The Giver (2014) Directed by: Phillip Noyce Edited by: Barry Alexander BrownScreenplay by: Michael Mitnick& Robert B. Weide Based on the book by: Lowis Lowry
*This post contains spoilers to both the book and the movie.*
The movie starts off in black and white, showing the audience the perfect little community in which Sameness is prevalent. Here nothing has any distinguishing characteristics. Everyone is polite, forced to talk about their feelings with the utmost "precision of language" and are selected into their professions by the town elders. Jonas (Brenton Thwaite), along with his best friends Fiona (Odeya Rush) and Ash (Cameron Monaghan) are about to be selected into their life-long careers when we meet them. Jonas nervously fears he has been overlooked when he learns that instead of being selected to a job, he has been chosen to become the next Receiver of Memory. He will receive the memories of the past - the entire history of humankind.
Upon receiving memories such as color, warmth, music, and love, Jonas feels that all the memories he and The Giver have must be shared with the community at large so that they may fully understand what it is to be human. With a half-baked plan, Jonas and The Giver attempt to share their memories, both good and bad, with the community. The movie deviated from the book in what, to me, are very crucial areas. 1. In the book, Jonas is only 12 when he is chosen to take on the memories of humankind. In the movie, he is aged six years. One may argue that in this world of sameness, their ages do not matter too much but that is simply not true. Even if they are both naive and sheltered, their ages differ greatly in maturity. Each time Book Jonas receives a memory he is aged tremendously. Each one being almost too much for him to handle. Movie Jonas is almost an adult, still sheltered and clueless but with a better grasp on his mentality, maturity, and self-awareness. At 12, Book Jonas is barely old enough to understand the world of Sameness he lives in; to have him receive memories like war, starvation, and famine from a world unknown to him is intensely more traumatic.
2. In the movie, Jonas is able to share his gifts with Fiona and others. This really annoys me because we know that Jonas isn't allowed to do share his gift. Being The Receiver is a job solely for him. He must handle the pain alone. He must endure the memories himself so that others won't. It's not only about the good but more about the bad. He is selflessly receiving these memories so that everyone else may live free from pain, hunger, confusion, and fear. The people of the community do not have the capacity to "see beyond" or "hear beyond" unless they are to be the next Receiver. By being able to share his gift, his position is no longer as important or direly needed. 3. The friendship between Jonas, Fiona, and Ash in the movie completely negates and subverts the laws of Sameness in the book. In the beginning, it may seem as if they are friends who chose each other to be loyal to by a fondness and understanding but we know that isn't true. They are drawn together for reasons that are superficial. Their friendship is not real in the true sense of the word. 4. Which brings me to the love angle they made between Jonas and Fiona. In the movie, Fiona is able to resist taking her medicine and starts to get feelings for Jonas even though she cannot name them. This makes the The Giver and The Receiver's jobs completely worthless. It's saying that with a little talking, some laughing, these people can become fully aware to emotions that have long ago been banished. But these people have been modified their entire lives. They cannot understand love unless they experience it. And there is no way for them to experience it without the memories. There is no reason to add a love story. Not everything in life turns out the way you want it to. You can't solve everything with a kiss and a lingering glance. Sometimes, the person you love doesn't feel the same way for you. That doesn't make the story a bad one, it gives the emptiness you feel a purpose.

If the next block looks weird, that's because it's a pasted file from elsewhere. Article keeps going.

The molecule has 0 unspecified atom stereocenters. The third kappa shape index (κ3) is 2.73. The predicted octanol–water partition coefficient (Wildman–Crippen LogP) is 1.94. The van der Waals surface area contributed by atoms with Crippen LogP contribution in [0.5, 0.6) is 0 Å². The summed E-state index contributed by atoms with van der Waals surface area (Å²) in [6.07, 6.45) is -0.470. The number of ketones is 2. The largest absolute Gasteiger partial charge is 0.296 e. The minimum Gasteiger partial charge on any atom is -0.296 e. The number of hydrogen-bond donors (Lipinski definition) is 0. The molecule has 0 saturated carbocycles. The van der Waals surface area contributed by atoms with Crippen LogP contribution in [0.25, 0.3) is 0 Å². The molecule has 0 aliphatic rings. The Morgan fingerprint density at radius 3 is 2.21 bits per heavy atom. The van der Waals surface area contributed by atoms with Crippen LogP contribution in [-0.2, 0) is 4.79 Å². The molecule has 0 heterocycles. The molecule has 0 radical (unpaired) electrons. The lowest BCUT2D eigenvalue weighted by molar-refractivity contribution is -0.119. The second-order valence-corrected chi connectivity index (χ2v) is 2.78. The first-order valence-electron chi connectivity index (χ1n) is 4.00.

The entire movie felt so rushed that you don't have much time to invest in any of the characters, which is the complete opposite of the novel. The novel is completely about Jonas and even without a kiss and a motorcycle chase scene, you're invested in his story. The movie felt as if they were scared they wouldn't keep the ADD audiences of today captivated for so long. Which is a complete shame because I would have sat through two, two and a half hours, of film if it showed what Lowry accomplished in her slow, careful composition. Two things I did like about the movie: Jeff Bridges and the way they play with color and black and white within the world. That's about it. If you haven't seen the movie, do yourself a favor and keep your 10$. Read the book instead.